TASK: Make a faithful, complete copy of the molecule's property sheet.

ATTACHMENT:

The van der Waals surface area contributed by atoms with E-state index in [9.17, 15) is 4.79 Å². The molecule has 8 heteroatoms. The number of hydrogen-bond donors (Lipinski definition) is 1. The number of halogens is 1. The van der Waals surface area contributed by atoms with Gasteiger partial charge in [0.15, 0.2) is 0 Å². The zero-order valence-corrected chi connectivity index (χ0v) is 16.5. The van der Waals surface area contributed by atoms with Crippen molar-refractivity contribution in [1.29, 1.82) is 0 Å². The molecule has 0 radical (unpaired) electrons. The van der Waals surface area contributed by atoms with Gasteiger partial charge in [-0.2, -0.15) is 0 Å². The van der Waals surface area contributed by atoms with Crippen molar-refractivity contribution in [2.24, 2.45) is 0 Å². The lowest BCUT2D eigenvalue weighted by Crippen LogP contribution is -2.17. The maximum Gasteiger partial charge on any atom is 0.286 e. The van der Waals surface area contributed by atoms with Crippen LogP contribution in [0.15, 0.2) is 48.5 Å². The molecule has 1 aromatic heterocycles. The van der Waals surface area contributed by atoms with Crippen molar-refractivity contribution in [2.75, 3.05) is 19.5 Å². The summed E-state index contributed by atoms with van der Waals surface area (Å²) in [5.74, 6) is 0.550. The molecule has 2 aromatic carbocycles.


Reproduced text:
The van der Waals surface area contributed by atoms with E-state index in [9.17, 15) is 4.79 Å². The molecule has 8 heteroatoms. The number of hydrogen-bond donors (Lipinski definition) is 1. The number of halogens is 1. The van der Waals surface area contributed by atoms with Gasteiger partial charge in [0.15, 0.2) is 0 Å². The zero-order valence-corrected chi connectivity index (χ0v) is 16.5. The van der Waals surface area contributed by atoms with Crippen molar-refractivity contribution in [1.29, 1.82) is 0 Å². The molecule has 0 radical (unpaired) electrons. The van der Waals surface area contributed by atoms with Gasteiger partial charge in [-0.2, -0.15) is 0 Å². The van der Waals surface area contributed by atoms with Crippen molar-refractivity contribution in [2.24, 2.45) is 0 Å². The lowest BCUT2D eigenvalue weighted by Crippen LogP contribution is -2.17. The maximum Gasteiger partial charge on any atom is 0.286 e. The van der Waals surface area contributed by atoms with Crippen LogP contribution in [0.15, 0.2) is 48.5 Å². The molecule has 1 aromatic heterocycles. The van der Waals surface area contributed by atoms with Crippen molar-refractivity contribution in [2.75, 3.05) is 19.5 Å². The summed E-state index contributed by atoms with van der Waals surface area (Å²) in [5.74, 6) is 0.550. The molecule has 2 aromatic carbocycles.